“Oh, great,” I thought, as soon as I read the title. Just what we need — another play about America’s most maligned underclass. (As if David Mamet and Neil LaBute haven’t given us more than enough.)
Of course, I should have known. This is InterAct, after all, a company whose artistic director, Seth Rozin, consistently thinks out-of-the-box about politics and culture. Sure enough, while Straight White Men is, indeed, true to its subject, Young Jean Lee’s complex, often wonderful, probably deliberately destabilizing play is considerably removed from the traditional perspective (starting with the fact that the writer is an Asian female, and known for her experimental work).
You won’t think that initially, though. The set-up — three adult brothers, spending a few days over Christmas with their dear old dad — seems unremarkable. So does the location, a drab, personality-free living room that might be where track lighting went to die. If this isn’t Norman Rockwell, it could be his sad sack, suburban cousin.
Yet soon enough, conversations make an odd turn. What kind of heterosexual men play a game called “Privilege,” a riff on Monopoly that takes on power structures, race, and patriarchy? Or follow the usual male rituals (lots of playful roughhousing; destroying an uncooperative xbox controller) with discussions of self-actualization? More to the point, what kind of straight white male who is smart, capable and highly educated is satisfied with a life of low-stakes temp work?
There are as many questions in Lee’s play as answers, but that’s the point. She riffs intriguingly on both realism and reality; though Straight White Men initially looks very much in the American family drama vein, it keeps veering into another, more blatantly theatrical style (note the hyperextended scene changes that have a parallel life of their own). Realism here is, in a sense, a front — one that is perfectly mirrored by a false proscenium arch framing the stage.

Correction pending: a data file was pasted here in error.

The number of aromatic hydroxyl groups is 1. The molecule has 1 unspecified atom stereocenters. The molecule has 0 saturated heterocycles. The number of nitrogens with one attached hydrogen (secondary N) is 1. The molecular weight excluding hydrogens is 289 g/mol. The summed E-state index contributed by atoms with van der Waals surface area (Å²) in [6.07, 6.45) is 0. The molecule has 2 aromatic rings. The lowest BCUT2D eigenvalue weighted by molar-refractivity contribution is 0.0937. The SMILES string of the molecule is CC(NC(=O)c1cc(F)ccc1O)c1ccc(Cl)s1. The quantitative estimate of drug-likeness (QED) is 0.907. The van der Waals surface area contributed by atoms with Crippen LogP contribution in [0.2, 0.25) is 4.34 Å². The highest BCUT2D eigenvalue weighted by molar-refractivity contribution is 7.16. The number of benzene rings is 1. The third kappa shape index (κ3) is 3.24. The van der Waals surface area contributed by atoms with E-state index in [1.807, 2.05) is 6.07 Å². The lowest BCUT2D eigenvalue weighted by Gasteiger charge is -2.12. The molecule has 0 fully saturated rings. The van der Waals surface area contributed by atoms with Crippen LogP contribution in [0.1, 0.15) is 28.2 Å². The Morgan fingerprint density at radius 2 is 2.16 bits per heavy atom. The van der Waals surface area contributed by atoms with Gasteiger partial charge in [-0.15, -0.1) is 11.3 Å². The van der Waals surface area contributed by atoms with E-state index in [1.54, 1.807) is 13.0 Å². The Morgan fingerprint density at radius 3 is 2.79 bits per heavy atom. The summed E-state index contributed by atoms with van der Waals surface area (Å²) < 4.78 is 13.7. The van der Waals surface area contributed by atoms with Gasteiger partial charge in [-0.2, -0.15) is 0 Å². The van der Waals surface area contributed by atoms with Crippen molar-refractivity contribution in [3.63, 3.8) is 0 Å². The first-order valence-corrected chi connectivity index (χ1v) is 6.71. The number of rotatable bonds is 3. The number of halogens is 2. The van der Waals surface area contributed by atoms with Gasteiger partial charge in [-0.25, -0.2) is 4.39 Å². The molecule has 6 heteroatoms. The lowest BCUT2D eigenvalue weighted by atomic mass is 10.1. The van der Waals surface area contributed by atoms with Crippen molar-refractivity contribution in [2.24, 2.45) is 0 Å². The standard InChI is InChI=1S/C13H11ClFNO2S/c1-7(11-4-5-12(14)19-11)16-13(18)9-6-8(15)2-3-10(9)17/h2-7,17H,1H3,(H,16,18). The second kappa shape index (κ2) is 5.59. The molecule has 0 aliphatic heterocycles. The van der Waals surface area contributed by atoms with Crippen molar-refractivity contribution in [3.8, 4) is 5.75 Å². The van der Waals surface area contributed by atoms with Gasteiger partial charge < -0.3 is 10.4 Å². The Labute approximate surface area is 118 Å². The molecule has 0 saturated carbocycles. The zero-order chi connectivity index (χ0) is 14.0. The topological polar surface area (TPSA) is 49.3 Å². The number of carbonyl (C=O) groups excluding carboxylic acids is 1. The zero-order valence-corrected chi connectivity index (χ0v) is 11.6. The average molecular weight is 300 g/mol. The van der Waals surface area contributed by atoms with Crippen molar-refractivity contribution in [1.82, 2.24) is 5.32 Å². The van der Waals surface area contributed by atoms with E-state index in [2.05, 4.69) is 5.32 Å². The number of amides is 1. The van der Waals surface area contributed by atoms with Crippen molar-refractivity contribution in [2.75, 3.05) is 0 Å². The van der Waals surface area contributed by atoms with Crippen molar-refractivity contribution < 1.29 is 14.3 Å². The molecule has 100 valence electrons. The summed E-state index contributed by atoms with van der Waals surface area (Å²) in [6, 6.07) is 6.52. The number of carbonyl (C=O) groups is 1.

On a deeper note, I think we’re meant to understand that people (yes, even straight white males) are odder and more unpredictable than we think. I also wondered if Lee is satirizing the self-centered grandstanding of Mamet, LaBute and others — probably that’s just wishful thinking on my part, but I do hope so!
Director Matt Pfeiffer unerringly captures the plays pulse and complicated tone; he has a strong cast — Tim Dugan, Kevin Meehan, Dan Kern, Steven Rishard — among whom Kern (as the father) is especially winning. Rishard, playing Matt, the odd-man-out among the brothers, is simply extraordinary. It’s a performance full of vivid internal life even when he seems to be doing very little, and there’s electrifying sense of unpredictability
With Straight White Men, InterAct caps their strongest season in years. Moving to the Drake seems not only to have given the company a new home — it has revitalized them. The existence of this space is due in great part to Rozin’s spearheading the project — surely there should be an honorary Barrymore Award in his future!
Straight White Men runs through June 19. For more information, visit the InterAct Theatre website.